Tagging success boosts hopes for Arabian phoenix
An international mission to save the rarest bird in the Middle East has cleared its first hurdle.
Satellite tags have been attached to three of the remaining seven adult Northern Bald Ibis Geronticus eremita in Syria, a species thought extinct in the region until four years ago.
Scientists from BirdLife International's Middle East Division and the RSPB (BirdLife in the UK) are tracking the trio’s migration after they left their breeding sites near Palmyra in south-east Syria on 18 July.
Bedouin nomads and Syrian government rangers have been watching over the nests of the three birds. Scientists hope to locate their winter base and discover why so few birds are returning. The project is being strongly supported by the Syrian government and the Syrian Society for the Conservation of Wildlife, and has also received funding from the National Geographic Society's Research and Exploration Committee and the Africa Eurasian Waterbird Agreement.
Paul Buckley, Head of Global Country Programmes at the RSPB, said: "We know next to nothing about where these birds go but if we can follow their migration and locate their winter home we should find out why their numbers are so low and how we can protect them. That is the first step towards increasing their numbers again."
The Northern Bald Ibis is a large, mainly black bird, with a bald red face, red bill and legs and ‘punk’ plumage. It was once widespread across the Middle East, northern Africa and the European Alps, was revered by the Egyptian Pharaohs and had its own Ancient Egyptian hieroglyph. Numbers plunged because of habitat loss, human disturbance and persecution and the species is now classified by BirdLife on the IUCN Red List as Critically Endangered.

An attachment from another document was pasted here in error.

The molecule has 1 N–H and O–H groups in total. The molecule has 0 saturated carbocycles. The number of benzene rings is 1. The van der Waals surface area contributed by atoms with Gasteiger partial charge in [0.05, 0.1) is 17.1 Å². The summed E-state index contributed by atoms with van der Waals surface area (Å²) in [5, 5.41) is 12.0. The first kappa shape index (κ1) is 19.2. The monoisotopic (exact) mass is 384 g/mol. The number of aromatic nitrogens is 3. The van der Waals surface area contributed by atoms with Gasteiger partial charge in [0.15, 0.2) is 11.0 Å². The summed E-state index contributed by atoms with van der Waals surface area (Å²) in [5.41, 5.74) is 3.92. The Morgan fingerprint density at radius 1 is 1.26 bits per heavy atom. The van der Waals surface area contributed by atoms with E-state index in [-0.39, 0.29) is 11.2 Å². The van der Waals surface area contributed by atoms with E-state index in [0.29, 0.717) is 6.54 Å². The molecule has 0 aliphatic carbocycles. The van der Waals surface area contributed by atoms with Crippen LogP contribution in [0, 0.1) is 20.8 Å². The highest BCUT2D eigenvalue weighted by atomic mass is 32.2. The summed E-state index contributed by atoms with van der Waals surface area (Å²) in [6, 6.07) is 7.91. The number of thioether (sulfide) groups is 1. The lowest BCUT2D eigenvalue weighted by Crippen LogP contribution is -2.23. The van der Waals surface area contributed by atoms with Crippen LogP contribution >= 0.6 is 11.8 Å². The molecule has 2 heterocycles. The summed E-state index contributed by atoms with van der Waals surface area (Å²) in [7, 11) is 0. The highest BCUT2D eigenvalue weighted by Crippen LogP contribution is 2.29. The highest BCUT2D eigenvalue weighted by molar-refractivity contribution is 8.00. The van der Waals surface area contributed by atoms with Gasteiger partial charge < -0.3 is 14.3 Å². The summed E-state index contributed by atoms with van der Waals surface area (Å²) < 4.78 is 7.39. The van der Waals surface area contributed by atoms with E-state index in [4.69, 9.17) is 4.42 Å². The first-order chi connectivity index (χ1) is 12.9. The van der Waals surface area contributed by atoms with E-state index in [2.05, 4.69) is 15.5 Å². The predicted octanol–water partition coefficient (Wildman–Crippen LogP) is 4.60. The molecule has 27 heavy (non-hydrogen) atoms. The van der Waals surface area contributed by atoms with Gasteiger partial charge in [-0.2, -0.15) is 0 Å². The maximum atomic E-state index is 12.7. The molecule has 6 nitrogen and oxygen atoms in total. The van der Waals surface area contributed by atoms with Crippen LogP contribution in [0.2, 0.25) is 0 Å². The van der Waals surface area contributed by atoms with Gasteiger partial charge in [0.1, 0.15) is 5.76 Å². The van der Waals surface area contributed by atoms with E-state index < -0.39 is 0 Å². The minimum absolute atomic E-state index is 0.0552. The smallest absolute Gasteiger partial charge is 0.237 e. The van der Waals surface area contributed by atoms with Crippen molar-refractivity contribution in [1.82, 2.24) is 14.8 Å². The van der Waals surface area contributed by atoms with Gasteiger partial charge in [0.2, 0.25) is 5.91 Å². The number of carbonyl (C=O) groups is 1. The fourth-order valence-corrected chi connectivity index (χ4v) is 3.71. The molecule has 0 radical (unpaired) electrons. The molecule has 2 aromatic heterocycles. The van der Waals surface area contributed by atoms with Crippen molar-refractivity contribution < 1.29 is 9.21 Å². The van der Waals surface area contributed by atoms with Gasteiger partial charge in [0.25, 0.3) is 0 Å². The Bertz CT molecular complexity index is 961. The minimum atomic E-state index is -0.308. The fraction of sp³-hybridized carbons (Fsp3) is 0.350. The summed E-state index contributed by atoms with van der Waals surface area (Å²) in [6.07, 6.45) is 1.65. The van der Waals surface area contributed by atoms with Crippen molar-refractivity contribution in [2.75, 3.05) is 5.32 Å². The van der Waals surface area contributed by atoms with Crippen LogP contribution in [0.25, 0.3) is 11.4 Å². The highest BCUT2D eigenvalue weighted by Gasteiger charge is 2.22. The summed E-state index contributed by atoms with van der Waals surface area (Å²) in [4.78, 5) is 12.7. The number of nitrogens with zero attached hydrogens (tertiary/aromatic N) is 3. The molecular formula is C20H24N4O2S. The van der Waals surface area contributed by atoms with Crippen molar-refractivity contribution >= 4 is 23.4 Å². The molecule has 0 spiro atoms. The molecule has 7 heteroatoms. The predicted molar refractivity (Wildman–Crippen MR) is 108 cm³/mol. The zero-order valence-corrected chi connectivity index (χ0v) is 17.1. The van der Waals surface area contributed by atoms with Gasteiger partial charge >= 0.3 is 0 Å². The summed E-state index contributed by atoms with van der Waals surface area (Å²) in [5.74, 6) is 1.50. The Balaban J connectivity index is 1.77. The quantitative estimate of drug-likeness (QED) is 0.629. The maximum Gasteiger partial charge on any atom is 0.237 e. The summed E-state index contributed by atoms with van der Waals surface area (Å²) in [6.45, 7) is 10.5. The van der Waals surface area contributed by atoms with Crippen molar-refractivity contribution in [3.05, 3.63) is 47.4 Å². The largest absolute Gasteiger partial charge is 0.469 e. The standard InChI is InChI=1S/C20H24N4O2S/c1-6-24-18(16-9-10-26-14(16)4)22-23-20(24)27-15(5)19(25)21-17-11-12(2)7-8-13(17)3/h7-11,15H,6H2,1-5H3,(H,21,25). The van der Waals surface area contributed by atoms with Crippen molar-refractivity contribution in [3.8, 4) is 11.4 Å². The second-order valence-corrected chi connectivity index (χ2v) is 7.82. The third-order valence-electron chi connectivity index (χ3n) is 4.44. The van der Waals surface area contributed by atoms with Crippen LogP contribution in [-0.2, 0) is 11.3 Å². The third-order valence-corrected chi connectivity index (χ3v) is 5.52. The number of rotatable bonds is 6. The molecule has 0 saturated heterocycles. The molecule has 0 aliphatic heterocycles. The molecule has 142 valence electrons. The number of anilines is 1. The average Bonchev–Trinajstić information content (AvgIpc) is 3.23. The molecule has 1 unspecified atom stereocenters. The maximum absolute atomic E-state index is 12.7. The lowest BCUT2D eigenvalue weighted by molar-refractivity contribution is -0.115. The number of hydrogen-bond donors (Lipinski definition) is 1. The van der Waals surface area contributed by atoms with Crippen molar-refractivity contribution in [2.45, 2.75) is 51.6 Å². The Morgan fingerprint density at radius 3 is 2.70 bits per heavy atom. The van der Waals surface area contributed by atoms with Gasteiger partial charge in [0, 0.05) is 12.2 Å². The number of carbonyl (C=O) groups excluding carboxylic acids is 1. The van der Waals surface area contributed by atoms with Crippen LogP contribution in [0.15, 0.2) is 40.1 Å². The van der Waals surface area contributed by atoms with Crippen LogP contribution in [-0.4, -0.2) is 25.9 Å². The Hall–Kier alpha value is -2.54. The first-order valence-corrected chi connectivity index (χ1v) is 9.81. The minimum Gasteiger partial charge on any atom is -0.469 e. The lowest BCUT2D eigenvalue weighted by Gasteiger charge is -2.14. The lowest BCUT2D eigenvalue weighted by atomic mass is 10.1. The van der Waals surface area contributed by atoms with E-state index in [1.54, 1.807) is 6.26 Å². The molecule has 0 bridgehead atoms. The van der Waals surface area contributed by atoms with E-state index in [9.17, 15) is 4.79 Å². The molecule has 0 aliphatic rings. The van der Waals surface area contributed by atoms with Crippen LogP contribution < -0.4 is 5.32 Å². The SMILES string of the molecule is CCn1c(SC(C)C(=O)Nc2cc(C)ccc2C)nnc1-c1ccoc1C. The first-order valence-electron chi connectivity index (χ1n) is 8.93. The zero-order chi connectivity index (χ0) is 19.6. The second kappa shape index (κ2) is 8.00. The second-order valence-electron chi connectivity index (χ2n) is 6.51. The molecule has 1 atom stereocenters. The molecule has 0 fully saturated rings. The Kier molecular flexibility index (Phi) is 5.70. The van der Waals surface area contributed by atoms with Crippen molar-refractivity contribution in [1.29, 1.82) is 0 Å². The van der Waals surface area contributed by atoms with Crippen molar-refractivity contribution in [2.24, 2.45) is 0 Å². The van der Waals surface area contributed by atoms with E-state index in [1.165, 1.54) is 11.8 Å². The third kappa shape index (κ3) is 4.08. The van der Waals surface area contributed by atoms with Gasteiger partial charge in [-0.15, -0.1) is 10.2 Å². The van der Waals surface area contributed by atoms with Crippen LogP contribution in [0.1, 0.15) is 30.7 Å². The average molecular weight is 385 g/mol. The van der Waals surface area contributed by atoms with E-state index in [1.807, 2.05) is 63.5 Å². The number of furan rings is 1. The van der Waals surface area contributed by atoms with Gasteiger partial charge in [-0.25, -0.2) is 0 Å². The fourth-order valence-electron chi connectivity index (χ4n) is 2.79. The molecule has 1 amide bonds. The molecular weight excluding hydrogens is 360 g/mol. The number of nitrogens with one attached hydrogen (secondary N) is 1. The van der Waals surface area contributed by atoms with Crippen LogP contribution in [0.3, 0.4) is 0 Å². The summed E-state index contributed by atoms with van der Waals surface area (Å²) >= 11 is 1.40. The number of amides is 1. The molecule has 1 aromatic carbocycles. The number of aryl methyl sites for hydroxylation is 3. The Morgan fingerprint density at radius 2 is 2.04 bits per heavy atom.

The Syrian group forms one of only two wild populations of the species in the world. The other is found in Morocco, mostly in the Souss-Massa National Park, south of Agadir.
"Discovering the ibis was like finding the Arabian phoenix. Our survey and tagging work was some of the most challenging fieldwork we had ever done. We knew they were in Palmyra because of reports from Bedouin nomads and local hunters. Without this tracking project, the bird would have been consigned to history and hieroglyphics." —Ibrahim Khader, Head of BirdLife's Middle East Division
Since leaving Palmyra the three birds have travelled around 2,000 km south into Saudi Arabia, in just one week. They are likely to continue flying south as a group and may reach as far as Yemen, or cross the Red Sea to Eritrea.
Dr Ken Smith, a senior scientist at the RSPB said: "Tracking the birds and finding their wintering sites may be the last chance to save them. Helping the mature birds stay alive is crucial because they teach their young where to migrate to and when to go.
"The low numbers and difficult terrain in the region make this species particularly difficult to work with but its resilience so far suggests it has a future. Other birds have been brought back from the brink and with the Syrian authorities backing our work we are hopeful that we can save this bird."
Dr Gianluca Serra, Field Team Leader for BirdLife (and National Geographic Society Grantee) added: "Not only have we tagged the birds at last but we now have 13 ibis in Syria after the best breeding season yet. Our chances of saving this bird now seem more than just a dream."